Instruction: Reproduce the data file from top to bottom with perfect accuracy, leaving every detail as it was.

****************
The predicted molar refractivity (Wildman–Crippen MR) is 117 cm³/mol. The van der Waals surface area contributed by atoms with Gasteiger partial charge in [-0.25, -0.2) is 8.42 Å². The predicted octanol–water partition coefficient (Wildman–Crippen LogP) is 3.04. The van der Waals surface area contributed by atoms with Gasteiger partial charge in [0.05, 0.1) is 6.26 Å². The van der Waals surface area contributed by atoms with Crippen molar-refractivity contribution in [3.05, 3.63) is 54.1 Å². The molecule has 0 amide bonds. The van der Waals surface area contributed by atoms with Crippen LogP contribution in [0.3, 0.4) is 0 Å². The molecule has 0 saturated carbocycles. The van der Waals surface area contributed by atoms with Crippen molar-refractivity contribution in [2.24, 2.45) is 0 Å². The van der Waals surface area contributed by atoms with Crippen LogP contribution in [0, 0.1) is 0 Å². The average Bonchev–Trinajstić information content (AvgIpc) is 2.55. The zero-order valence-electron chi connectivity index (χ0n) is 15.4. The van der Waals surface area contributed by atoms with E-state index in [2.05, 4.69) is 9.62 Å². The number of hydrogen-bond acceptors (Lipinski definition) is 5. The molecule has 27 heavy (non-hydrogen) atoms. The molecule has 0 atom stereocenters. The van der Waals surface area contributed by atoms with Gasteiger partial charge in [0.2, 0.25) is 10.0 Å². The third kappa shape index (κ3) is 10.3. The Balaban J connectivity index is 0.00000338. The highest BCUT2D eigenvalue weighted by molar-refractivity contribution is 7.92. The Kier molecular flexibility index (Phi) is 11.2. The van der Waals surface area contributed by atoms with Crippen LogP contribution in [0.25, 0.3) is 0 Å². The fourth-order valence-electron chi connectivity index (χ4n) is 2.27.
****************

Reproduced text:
The predicted molar refractivity (Wildman–Crippen MR) is 117 cm³/mol. The van der Waals surface area contributed by atoms with Gasteiger partial charge in [-0.25, -0.2) is 8.42 Å². The predicted octanol–water partition coefficient (Wildman–Crippen LogP) is 3.04. The van der Waals surface area contributed by atoms with Gasteiger partial charge in [0.05, 0.1) is 6.26 Å². The van der Waals surface area contributed by atoms with Crippen molar-refractivity contribution in [3.05, 3.63) is 54.1 Å². The molecule has 0 amide bonds. The van der Waals surface area contributed by atoms with Crippen LogP contribution in [0.3, 0.4) is 0 Å². The molecule has 0 saturated carbocycles. The van der Waals surface area contributed by atoms with Crippen molar-refractivity contribution in [2.24, 2.45) is 0 Å². The van der Waals surface area contributed by atoms with Crippen LogP contribution in [0, 0.1) is 0 Å². The average Bonchev–Trinajstić information content (AvgIpc) is 2.55. The zero-order valence-electron chi connectivity index (χ0n) is 15.4. The van der Waals surface area contributed by atoms with E-state index in [2.05, 4.69) is 9.62 Å². The number of hydrogen-bond acceptors (Lipinski definition) is 5. The molecule has 27 heavy (non-hydrogen) atoms. The molecule has 0 atom stereocenters. The van der Waals surface area contributed by atoms with Gasteiger partial charge in [0.2, 0.25) is 10.0 Å². The third kappa shape index (κ3) is 10.3. The Balaban J connectivity index is 0.00000338. The highest BCUT2D eigenvalue weighted by molar-refractivity contribution is 7.92. The Kier molecular flexibility index (Phi) is 11.2. The van der Waals surface area contributed by atoms with Crippen LogP contribution in [0.25, 0.3) is 0 Å². The fourth-order valence-electron chi connectivity index (χ4n) is 2.27.